Element 2 – Deal with Emergency Situations
In an emergency situation, clients, customers, patrons and often co-workers will look to you, as the security officer, for direction. While it is easy to say; ‘remain calm’, actually remaining calm, fulfilling safety obligations and managing other people who may not be remaining calm is not easy. General guidelines to follow in an emergency are represented in the table below.
One strategy to achieve a positive outcome from an emergency situation is to read and understand emergency procedures before the emergency occurs. Response to emergency evacuation can vary slightly depending on the situation causing the evacuation. Typically fire and bomb threat, while both very serious, have different procedures to follow and should be understood before the emergency occurs.
As soon as you arrive on a new site, check, review and double check emergency procedures, the location of emergency equipment and the role you must take in an emergency situation. Once you are familiar with the site requirements, plan for the actual application of the requirements.
- Contact backup / support
- Emergency Services:
- Fire brigade
- Emergency rescue
- SES service
- First aid officer
A fire incident can present an extremely dangerous situation for people and property. Even a small fire in a waste paper bin can become out of control very quickly. Most work situations will ask a security officer to be nominated as a warden. He / she will be in a position to handle liaison between the officer in charge of the responding fire service unit and the security and management of premises.
Instructions from the fire service must be followed. When security personnel are not trained in fire-fighting, they should not attempt to fight fires unless it is safe to do so.
R = Remove all persons in immediate danger to safety
A = Activate manual pull station AND call or have someone call 000
C = Close doors and fire shutters to prevent the spread of smoke and fire
E = Extinguish the fire if safe to do so
Licensing legislation require security personnel to hold a current first aid qualification. Part of the training requirements to attain this qualification include basic evaluation of a first aid or medical situation with a view to providing immediate and initial care.
The most recent first aid protocols include; ‘send for help’ as part of the initial evaluation procedure. ‘Help’ may be a more qualified first aider and / or the ambulance. When ambulance officers or a doctor are present, allow them to assume control of the situation. This allows security personnel to do the job of controlling the area or crowd to prevent further incidents and to enable effective treatment of those injured.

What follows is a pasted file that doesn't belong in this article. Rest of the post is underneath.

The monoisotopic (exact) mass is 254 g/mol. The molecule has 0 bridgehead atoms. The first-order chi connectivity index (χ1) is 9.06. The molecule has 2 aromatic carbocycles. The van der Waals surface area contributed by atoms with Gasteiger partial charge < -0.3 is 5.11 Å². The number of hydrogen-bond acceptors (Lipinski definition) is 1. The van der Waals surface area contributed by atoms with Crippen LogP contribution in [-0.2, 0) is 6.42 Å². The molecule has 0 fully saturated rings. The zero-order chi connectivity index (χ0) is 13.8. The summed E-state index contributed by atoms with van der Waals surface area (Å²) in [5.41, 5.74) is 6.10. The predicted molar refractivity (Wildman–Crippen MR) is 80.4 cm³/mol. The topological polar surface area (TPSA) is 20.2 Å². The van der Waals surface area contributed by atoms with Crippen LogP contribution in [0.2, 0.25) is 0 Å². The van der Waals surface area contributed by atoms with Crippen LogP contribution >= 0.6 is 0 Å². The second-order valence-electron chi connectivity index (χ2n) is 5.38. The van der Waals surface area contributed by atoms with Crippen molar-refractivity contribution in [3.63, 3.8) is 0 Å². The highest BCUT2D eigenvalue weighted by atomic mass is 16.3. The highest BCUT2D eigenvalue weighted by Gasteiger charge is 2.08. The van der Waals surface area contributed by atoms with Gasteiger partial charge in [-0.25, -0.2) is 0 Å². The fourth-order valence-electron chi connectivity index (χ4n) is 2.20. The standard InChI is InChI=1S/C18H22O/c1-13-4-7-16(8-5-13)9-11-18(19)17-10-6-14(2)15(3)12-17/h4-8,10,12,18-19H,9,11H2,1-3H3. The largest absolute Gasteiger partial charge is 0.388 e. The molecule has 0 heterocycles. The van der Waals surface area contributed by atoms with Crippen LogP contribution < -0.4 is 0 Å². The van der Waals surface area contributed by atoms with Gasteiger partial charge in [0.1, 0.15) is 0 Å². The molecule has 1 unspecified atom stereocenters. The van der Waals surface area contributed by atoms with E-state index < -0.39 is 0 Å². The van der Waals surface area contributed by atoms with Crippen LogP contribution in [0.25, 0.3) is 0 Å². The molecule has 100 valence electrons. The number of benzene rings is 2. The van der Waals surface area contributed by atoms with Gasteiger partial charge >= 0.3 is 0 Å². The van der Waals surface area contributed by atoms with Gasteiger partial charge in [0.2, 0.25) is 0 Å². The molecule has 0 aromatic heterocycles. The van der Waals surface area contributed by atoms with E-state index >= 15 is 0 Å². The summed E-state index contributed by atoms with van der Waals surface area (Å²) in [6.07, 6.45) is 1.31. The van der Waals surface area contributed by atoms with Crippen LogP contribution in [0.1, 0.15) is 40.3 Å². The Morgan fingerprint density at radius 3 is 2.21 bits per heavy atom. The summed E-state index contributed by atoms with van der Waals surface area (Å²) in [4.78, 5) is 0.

In all cases, take names of those in control where possible, so as to facilitate a comprehensive incident report at a later date.
All personnel should have a good understanding of the warden system in operation at their place of work. Most workplaces will ask the security officer to take an active role as a warden or a member of the emergency response team. The warden system is an organised structure to be used in response to an emergency. The system relies on forward planning and nomination of people responsible for various tasks.
A well-developed warden system will include:
- Fire extinguishers (including type)
- Fire alarms
- Muster points
- First aid warden
- Fire warden
- Fire hose
- Location of ‘warden’ plan
Since the attacks of the World Trade Centre buildings, Australia’s approach to suspicious articles, bomb threats and similar has changed dramatically. Previously, many people assumed that bombings and bomb attacks never happen in Australia. Vigilance and proactive strategies have played a large part in the reduction and prevention of bomb threat incidents. The government’s campaign of; ‘be aware, not alarmed’ for example, has improved the public’s understanding of how serious a seemingly inconsequential item or action may be. With this in mind, the role of a security officer in this area has become more significant.
If a threat is received via a phone call, it is important to gain as much information from the caller as possible. This information will be of significant value to the police when they assess the threat. Information needed:
- Record the wording the caller uses
- Ask where the bomb has been placed and when it is set to go off
- Obtain a description of the bomb
- Ask why it has been placed
- Record as many details about the caller as possible, including sound of voice, age, knowledge of building premises where bomb is, background noises etc.
- Ask the caller to identify themselves in order to assess the validity of the call